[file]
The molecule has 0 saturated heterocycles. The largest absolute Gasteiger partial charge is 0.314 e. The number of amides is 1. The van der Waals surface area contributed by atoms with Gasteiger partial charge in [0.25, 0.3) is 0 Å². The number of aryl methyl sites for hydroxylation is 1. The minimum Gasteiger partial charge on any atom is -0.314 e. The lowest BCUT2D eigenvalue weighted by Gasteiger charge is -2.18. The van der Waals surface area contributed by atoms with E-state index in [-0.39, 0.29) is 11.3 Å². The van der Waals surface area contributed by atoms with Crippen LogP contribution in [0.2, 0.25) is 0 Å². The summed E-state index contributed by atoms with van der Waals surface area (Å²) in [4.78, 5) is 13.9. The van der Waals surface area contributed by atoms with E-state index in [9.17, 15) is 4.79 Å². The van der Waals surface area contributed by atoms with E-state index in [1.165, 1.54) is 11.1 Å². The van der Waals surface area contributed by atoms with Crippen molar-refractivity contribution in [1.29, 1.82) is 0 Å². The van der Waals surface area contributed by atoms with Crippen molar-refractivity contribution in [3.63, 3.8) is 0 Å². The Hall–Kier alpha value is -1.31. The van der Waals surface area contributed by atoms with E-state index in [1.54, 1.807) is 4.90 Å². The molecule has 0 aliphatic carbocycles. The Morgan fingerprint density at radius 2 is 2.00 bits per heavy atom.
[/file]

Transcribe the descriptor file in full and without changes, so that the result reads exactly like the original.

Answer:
The molecule has 0 saturated heterocycles. The largest absolute Gasteiger partial charge is 0.314 e. The number of amides is 1. The van der Waals surface area contributed by atoms with Gasteiger partial charge in [0.25, 0.3) is 0 Å². The number of aryl methyl sites for hydroxylation is 1. The minimum Gasteiger partial charge on any atom is -0.314 e. The lowest BCUT2D eigenvalue weighted by Gasteiger charge is -2.18. The van der Waals surface area contributed by atoms with E-state index in [-0.39, 0.29) is 11.3 Å². The van der Waals surface area contributed by atoms with Crippen LogP contribution in [0.2, 0.25) is 0 Å². The summed E-state index contributed by atoms with van der Waals surface area (Å²) in [4.78, 5) is 13.9. The van der Waals surface area contributed by atoms with E-state index in [9.17, 15) is 4.79 Å². The van der Waals surface area contributed by atoms with E-state index in [1.165, 1.54) is 11.1 Å². The van der Waals surface area contributed by atoms with Crippen molar-refractivity contribution in [1.29, 1.82) is 0 Å². The van der Waals surface area contributed by atoms with Crippen molar-refractivity contribution in [3.63, 3.8) is 0 Å². The Hall–Kier alpha value is -1.31. The van der Waals surface area contributed by atoms with E-state index in [1.54, 1.807) is 4.90 Å². The molecule has 0 aliphatic carbocycles. The Morgan fingerprint density at radius 2 is 2.00 bits per heavy atom.